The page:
There no river

When do You change the toilet paper roll?

Have you ever been stuck on the toilet and there is no toilet paper on the roll?  Have you ever found a roll nearby but slightly out of reach, or perhaps just below the empty roll itself?    Chances are you have!

  The changing of the toilet paper roll is a seemingly innocuous event in our daily lives but can reflect our attitudes toward self and others at a very basic level.  Perhaps if we could measure the “changing of the roll” so to speak, it would reflect the way in which we are in the community.

Imagine this, you are sitting on the “throne”. The tissue is hanging off the roll, just enough for you.  Another fresh new roll lies just below within easy reach.   What do you do?  Honestly now!  Do you take your piece, leave the roll empty, wash your hands and go?  Do you use the last piece, and as a courtesy to the next person, change the roll?   Or, do you leave the roll empty on the floor for the next person to change it?  Perhaps you are so absorbed in your internal or external activities that you don’t even notice the roll on the floor.  In which case, I sure hope you wash you hands on the way out!

 What we do, and how we are as individual’s in our daily lives reflects what we bring to the larger community. If we change the roll, we are thinking of the persons who come after us.  It reflects an act of kindness, mindful of the present and anticipating future needs.  One can extrapolate a potential attitude of concern for the generations to come.  Not changing does not automatically assume its opposite possibility, but perhaps a position of mindlessness, preoccupation, or ignoring what is.  Yet if we ignore possibilities for small acts of kindness and let the next person be greeted by the empty roll, it reflects an attitude of every-person-for themselves, and dog-eat-dog.  Dogs don’t generally eat dogs, perhaps not unless they are starving, or trained to.  We live in an age of plenty – for the most part, and there would be more than enough if there were more generosity of spirit.

 Ask yourself even further, do you change the roll only in your own house, or do you also change it public places?  Otherwise, do you stick to only taking care of your own “tribe”, or are you extending your act of kindness however small to others.   If the toilet paper is out of reach, do you make the extra effort and change it after, or leave it? Do you not change the roll at all but leave the roll on the floor after using it?  How do you feel when you change said roll?  Do you do it automatically because that is how you were trained?  Do you change the roll with frustration, perhaps perceiving always having to do it, or anticipating always having to do it?  Do you change it wanting recognition in what you do, perhaps distilling future anger for recognition not being forth coming?  Or are you changing it because it is simply what needs to be done.  None of these positions are right or wrong, however they do reflect the quality of heart on an individual and collective level.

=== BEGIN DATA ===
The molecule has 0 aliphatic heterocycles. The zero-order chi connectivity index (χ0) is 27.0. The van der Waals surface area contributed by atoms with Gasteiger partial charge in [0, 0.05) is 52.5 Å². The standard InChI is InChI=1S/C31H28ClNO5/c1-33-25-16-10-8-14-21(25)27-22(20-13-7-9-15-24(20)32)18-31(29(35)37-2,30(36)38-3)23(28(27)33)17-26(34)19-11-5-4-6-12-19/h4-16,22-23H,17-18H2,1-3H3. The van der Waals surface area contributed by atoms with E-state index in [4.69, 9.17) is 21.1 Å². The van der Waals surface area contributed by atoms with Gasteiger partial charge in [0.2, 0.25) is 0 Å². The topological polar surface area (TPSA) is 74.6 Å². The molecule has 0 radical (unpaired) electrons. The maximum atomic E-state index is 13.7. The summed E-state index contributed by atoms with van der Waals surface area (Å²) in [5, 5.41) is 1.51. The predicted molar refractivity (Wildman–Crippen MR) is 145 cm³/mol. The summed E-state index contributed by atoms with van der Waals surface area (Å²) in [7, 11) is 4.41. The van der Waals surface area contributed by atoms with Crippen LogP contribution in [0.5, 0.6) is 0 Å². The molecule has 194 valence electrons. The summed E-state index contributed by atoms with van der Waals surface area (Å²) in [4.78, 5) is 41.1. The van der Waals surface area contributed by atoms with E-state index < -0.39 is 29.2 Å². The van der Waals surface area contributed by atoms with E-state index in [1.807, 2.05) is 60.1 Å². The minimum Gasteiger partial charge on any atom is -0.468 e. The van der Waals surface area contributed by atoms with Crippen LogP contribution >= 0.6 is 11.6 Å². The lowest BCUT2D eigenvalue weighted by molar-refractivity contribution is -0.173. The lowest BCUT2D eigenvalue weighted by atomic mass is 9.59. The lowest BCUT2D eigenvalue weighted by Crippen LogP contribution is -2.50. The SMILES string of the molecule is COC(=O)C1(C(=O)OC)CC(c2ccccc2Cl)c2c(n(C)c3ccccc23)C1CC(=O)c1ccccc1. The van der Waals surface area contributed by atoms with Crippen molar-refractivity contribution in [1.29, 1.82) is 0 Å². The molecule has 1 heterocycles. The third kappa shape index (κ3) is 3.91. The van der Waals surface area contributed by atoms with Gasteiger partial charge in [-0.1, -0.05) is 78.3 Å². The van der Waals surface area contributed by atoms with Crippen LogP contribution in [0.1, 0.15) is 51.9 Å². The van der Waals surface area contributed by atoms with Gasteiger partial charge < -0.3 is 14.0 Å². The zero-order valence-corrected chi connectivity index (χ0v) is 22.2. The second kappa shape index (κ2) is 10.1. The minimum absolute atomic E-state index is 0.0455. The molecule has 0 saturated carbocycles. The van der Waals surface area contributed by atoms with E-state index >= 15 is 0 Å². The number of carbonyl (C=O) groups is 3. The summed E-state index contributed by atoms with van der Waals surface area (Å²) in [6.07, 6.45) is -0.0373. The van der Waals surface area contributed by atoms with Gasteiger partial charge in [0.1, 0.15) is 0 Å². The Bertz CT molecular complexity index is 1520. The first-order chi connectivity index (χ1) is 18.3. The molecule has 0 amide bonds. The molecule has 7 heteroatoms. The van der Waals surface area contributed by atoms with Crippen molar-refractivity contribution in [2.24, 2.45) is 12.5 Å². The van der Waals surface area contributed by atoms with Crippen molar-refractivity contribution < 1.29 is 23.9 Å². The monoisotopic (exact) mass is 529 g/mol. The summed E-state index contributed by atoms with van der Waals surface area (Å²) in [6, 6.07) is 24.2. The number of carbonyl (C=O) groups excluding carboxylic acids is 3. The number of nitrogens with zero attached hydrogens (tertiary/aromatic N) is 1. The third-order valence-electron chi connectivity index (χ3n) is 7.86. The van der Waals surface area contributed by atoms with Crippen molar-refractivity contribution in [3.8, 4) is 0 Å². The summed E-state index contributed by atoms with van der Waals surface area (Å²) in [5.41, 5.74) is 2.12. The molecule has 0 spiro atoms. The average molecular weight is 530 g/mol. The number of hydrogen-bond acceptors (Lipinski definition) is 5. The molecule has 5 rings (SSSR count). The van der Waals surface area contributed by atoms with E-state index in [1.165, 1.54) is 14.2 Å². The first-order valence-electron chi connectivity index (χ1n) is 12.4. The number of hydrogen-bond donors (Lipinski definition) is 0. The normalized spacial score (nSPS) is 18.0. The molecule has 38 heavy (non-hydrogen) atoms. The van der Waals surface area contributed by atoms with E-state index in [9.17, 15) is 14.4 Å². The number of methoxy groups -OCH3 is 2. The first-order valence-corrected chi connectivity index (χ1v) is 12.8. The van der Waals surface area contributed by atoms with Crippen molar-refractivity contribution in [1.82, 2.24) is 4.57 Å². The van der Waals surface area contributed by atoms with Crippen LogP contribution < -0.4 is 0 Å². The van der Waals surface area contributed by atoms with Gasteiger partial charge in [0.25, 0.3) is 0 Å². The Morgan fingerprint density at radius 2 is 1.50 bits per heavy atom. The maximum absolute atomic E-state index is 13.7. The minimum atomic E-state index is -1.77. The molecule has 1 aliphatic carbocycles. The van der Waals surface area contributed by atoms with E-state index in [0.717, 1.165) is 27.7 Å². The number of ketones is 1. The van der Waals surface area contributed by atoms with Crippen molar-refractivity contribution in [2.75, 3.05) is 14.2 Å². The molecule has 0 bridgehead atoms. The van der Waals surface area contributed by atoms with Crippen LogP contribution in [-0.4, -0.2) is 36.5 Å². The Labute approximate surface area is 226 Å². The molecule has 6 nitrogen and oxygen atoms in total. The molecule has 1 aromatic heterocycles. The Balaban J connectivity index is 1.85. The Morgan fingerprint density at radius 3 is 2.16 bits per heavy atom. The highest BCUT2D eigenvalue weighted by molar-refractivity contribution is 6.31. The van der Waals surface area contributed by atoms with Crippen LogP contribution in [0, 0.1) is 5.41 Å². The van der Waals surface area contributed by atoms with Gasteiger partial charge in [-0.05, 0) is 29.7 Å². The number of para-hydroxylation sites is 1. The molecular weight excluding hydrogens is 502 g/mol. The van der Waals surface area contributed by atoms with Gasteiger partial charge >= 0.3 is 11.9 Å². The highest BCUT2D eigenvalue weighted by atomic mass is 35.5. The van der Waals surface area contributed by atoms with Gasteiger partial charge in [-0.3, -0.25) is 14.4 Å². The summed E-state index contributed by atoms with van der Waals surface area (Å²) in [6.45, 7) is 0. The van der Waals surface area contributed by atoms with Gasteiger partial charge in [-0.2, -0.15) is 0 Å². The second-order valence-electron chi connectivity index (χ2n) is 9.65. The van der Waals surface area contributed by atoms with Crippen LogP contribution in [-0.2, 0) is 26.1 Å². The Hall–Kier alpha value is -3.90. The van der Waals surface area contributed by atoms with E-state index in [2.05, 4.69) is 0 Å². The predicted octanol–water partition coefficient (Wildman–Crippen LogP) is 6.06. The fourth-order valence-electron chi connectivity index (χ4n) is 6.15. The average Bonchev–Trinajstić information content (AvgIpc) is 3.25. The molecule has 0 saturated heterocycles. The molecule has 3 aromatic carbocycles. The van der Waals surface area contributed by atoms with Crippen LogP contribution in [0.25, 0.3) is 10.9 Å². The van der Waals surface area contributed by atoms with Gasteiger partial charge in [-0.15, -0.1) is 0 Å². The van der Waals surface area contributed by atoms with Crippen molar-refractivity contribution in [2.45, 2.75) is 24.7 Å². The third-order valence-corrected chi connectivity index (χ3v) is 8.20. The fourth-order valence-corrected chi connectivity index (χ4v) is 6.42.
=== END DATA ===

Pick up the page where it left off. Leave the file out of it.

I was in a job interview years ago, being interviewed by approximately 3-4 women.  After all the questions were asked and the interview was coming to a close, someone asked, “Is there anything else you would like to tell us about yourself?”  Without really thinking I blurted out, ”I know how to change a toilet paper roll.”   This little comment garnered a few chuckles, for we had all been there, but it also reflected, that I took the extra step of consideration for others after me whoever they may be.

I am not suggesting that we start running around and taking care of other people’s business.  It is important to first take care of your own and then perhaps one extra thing.  We are all in this together, whatever color shape or size.  If daily we did one extra thing to make the world a better place without measuring reward or personal gain, how quickly our world would change!  If we changed that toilet paper roll, or picked up the trash, or performed a random act of kindness or generosity of any sort we would be making one more gesture, which opens our hearts personally, and as a community.

It is easy to get overwhelmed with the amount of things that need to be changed when we start looking.  It is easy to lose heart when overwhelmed.  Breathe deeply and remember the heart of your being, it is here we are connected. 


©Leslie H Bambic Ciechanowski 2009






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